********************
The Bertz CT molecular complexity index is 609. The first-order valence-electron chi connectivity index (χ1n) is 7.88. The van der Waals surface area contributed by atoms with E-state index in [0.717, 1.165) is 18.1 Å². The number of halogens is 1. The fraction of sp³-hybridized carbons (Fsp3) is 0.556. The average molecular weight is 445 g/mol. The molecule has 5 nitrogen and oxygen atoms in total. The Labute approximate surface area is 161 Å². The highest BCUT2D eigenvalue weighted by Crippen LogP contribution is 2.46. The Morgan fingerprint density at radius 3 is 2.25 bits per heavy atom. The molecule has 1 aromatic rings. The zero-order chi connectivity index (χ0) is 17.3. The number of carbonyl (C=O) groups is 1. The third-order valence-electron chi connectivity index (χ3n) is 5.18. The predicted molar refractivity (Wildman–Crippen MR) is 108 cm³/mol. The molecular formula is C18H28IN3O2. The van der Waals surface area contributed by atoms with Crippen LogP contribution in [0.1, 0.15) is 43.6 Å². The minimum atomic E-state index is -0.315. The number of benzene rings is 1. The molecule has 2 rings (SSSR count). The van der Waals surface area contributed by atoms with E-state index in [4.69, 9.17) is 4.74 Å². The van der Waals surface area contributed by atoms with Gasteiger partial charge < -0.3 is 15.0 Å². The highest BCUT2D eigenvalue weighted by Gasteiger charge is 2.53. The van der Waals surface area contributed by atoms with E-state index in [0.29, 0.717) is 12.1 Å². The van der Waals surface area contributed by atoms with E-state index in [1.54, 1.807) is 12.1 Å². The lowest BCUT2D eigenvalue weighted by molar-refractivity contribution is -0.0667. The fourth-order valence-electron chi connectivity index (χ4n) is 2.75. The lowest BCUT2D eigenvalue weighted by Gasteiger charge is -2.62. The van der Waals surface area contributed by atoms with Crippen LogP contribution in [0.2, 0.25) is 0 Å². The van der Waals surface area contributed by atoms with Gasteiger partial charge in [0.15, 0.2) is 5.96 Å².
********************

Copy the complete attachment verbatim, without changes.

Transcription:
The Bertz CT molecular complexity index is 609. The first-order valence-electron chi connectivity index (χ1n) is 7.88. The van der Waals surface area contributed by atoms with E-state index in [0.717, 1.165) is 18.1 Å². The number of halogens is 1. The fraction of sp³-hybridized carbons (Fsp3) is 0.556. The average molecular weight is 445 g/mol. The molecule has 5 nitrogen and oxygen atoms in total. The Labute approximate surface area is 161 Å². The highest BCUT2D eigenvalue weighted by Crippen LogP contribution is 2.46. The Morgan fingerprint density at radius 3 is 2.25 bits per heavy atom. The molecule has 1 aromatic rings. The zero-order chi connectivity index (χ0) is 17.3. The number of carbonyl (C=O) groups is 1. The third-order valence-electron chi connectivity index (χ3n) is 5.18. The predicted molar refractivity (Wildman–Crippen MR) is 108 cm³/mol. The molecular formula is C18H28IN3O2. The van der Waals surface area contributed by atoms with Crippen LogP contribution in [0.1, 0.15) is 43.6 Å². The minimum atomic E-state index is -0.315. The number of benzene rings is 1. The molecule has 2 rings (SSSR count). The van der Waals surface area contributed by atoms with E-state index in [4.69, 9.17) is 4.74 Å². The van der Waals surface area contributed by atoms with Gasteiger partial charge < -0.3 is 15.0 Å². The highest BCUT2D eigenvalue weighted by Gasteiger charge is 2.53. The van der Waals surface area contributed by atoms with E-state index in [0.29, 0.717) is 12.1 Å². The van der Waals surface area contributed by atoms with E-state index in [1.54, 1.807) is 12.1 Å². The lowest BCUT2D eigenvalue weighted by molar-refractivity contribution is -0.0667. The fourth-order valence-electron chi connectivity index (χ4n) is 2.75. The lowest BCUT2D eigenvalue weighted by Gasteiger charge is -2.62. The van der Waals surface area contributed by atoms with Crippen LogP contribution in [0.2, 0.25) is 0 Å². The van der Waals surface area contributed by atoms with Gasteiger partial charge in [0.15, 0.2) is 5.96 Å².